My colleague Udo Sglavo is back, responding to comments on his guest blog from two weeks ago. For fans of SAS and R, he shows how to incorporate results from Hyndman's R model into SAS.
After publishing my blog on replicating Rob J Hyndman’s cross validation idea using SAS Forecast Server, some people were wondering about my statement: “SAS High-Performance Forecasting does not provide access to Hyndman’s ETS method; instead a multiplicative Winter’s method is used (for sake for the example).” SAS provides access to R through SAS/IML software, so shouldn’t it be possible to add R/ETS to a SAS High-Performance Forecasting model repository for comparison reasons?
Well, actually it is possible indeed – so I thought I should following up with an illustration featuring SAS High-Performance Forecasting (the batch engine of SAS Forecast Server).
While some people like to call it revolutionary if commercial vendors provide access to open source algorithms, I would like to consider it as evolutionary, as this has happened in other areas, such as data bases before. As you know SAS High-Performance Forecasting was designed with large-scale automatic forecasting challenges in mind. For automatic forecasting of large numbers of time series, only the most robust models should be used. The goal is to avoid making the analyst manually choose the best model for forecasting each time series. However, SAS High-Performance Forecasting does allow analysts to include their own forecasting modeling algorithms. We like to distinguish between:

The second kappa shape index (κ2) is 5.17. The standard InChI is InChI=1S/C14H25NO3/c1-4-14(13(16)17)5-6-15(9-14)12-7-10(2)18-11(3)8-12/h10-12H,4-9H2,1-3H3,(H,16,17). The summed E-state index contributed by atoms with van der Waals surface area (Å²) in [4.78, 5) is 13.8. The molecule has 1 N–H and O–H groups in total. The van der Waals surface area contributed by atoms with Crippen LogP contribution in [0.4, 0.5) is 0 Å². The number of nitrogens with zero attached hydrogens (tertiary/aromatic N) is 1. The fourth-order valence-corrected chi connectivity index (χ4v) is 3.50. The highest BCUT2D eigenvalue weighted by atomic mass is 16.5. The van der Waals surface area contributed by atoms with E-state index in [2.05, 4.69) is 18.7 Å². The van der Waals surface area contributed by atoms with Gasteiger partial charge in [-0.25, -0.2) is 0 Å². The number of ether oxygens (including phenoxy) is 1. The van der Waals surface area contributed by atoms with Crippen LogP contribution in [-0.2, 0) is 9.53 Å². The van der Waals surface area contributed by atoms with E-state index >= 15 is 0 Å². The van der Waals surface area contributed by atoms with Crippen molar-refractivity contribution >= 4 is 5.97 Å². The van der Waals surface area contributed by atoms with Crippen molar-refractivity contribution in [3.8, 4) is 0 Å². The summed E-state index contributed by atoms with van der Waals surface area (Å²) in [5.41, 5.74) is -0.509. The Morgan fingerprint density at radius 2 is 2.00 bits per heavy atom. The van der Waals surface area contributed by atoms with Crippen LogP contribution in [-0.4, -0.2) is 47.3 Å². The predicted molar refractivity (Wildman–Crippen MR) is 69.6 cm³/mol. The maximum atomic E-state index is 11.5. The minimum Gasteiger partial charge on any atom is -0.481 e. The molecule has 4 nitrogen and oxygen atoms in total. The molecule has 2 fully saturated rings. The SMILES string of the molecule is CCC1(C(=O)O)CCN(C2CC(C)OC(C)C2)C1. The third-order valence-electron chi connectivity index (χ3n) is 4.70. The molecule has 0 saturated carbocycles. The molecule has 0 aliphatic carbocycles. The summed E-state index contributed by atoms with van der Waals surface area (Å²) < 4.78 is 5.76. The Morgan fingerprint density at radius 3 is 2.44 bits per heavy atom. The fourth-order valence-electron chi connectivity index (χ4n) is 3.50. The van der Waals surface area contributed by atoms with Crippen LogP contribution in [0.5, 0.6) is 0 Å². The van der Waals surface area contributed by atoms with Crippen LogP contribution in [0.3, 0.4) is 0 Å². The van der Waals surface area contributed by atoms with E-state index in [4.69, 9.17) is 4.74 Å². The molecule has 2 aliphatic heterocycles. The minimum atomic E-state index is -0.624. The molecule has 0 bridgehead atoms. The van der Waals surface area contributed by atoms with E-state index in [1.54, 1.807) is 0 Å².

- Custom repositories: You can create your own SAS model repository.
- External models: Your forecasts are provided by methods that are external to the SAS.
- User-defined models: You are adding forecasting methods that are not provided by SAS High-Performance Forecasting.
For details see my white paper: “Extending SAS® High-Performance Forecasting Using User-Defined Models and External Forecasts”.
I have to admit that my R coding skills are extremely poor and there might be room for improvement (and I invite you to send me your suggestions). But conceptually, you might find the code (in Part 2) to be a useful starting point.